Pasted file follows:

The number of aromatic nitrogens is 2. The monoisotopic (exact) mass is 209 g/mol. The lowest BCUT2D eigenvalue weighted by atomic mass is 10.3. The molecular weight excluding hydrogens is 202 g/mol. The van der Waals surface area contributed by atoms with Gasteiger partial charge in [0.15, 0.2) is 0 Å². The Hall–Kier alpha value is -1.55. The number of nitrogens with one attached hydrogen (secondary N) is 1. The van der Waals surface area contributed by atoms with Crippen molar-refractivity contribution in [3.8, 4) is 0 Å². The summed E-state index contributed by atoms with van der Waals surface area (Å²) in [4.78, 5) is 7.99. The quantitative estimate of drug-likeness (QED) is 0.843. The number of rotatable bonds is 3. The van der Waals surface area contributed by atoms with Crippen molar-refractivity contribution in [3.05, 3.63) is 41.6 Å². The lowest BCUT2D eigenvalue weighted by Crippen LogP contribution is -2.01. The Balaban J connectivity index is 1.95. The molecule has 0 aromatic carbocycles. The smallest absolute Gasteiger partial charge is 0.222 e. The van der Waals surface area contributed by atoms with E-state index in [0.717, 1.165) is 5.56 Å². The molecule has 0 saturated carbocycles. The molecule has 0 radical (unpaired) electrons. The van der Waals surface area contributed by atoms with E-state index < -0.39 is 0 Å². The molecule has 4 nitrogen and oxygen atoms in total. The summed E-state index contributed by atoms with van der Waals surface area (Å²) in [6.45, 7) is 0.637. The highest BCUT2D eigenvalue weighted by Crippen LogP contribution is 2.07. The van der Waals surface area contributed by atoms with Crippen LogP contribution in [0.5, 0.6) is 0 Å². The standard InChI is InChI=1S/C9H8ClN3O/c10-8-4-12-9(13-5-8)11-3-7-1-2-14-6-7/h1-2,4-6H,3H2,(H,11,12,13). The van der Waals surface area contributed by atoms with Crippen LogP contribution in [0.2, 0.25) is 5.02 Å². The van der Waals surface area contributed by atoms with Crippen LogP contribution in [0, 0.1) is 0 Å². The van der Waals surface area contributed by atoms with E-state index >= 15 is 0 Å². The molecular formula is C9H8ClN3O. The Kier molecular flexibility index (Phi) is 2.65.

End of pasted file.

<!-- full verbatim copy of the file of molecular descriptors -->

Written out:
The number of aromatic nitrogens is 2. The monoisotopic (exact) mass is 209 g/mol. The lowest BCUT2D eigenvalue weighted by atomic mass is 10.3. The molecular weight excluding hydrogens is 202 g/mol. The van der Waals surface area contributed by atoms with Gasteiger partial charge in [0.15, 0.2) is 0 Å². The Hall–Kier alpha value is -1.55. The number of nitrogens with one attached hydrogen (secondary N) is 1. The van der Waals surface area contributed by atoms with Crippen molar-refractivity contribution in [3.8, 4) is 0 Å². The summed E-state index contributed by atoms with van der Waals surface area (Å²) in [4.78, 5) is 7.99. The quantitative estimate of drug-likeness (QED) is 0.843. The number of rotatable bonds is 3. The van der Waals surface area contributed by atoms with Crippen molar-refractivity contribution in [3.05, 3.63) is 41.6 Å². The lowest BCUT2D eigenvalue weighted by Crippen LogP contribution is -2.01. The Balaban J connectivity index is 1.95. The molecule has 0 aromatic carbocycles. The smallest absolute Gasteiger partial charge is 0.222 e. The van der Waals surface area contributed by atoms with E-state index in [0.717, 1.165) is 5.56 Å². The molecule has 0 saturated carbocycles. The molecule has 0 radical (unpaired) electrons. The van der Waals surface area contributed by atoms with E-state index < -0.39 is 0 Å². The molecule has 4 nitrogen and oxygen atoms in total. The summed E-state index contributed by atoms with van der Waals surface area (Å²) in [6.45, 7) is 0.637. The highest BCUT2D eigenvalue weighted by Crippen LogP contribution is 2.07. The van der Waals surface area contributed by atoms with Crippen LogP contribution in [0.5, 0.6) is 0 Å². The standard InChI is InChI=1S/C9H8ClN3O/c10-8-4-12-9(13-5-8)11-3-7-1-2-14-6-7/h1-2,4-6H,3H2,(H,11,12,13). The van der Waals surface area contributed by atoms with Crippen LogP contribution in [0.2, 0.25) is 5.02 Å². The van der Waals surface area contributed by atoms with Crippen LogP contribution in [0, 0.1) is 0 Å². The van der Waals surface area contributed by atoms with E-state index >= 15 is 0 Å². The molecular formula is C9H8ClN3O. The Kier molecular flexibility index (Phi) is 2.65.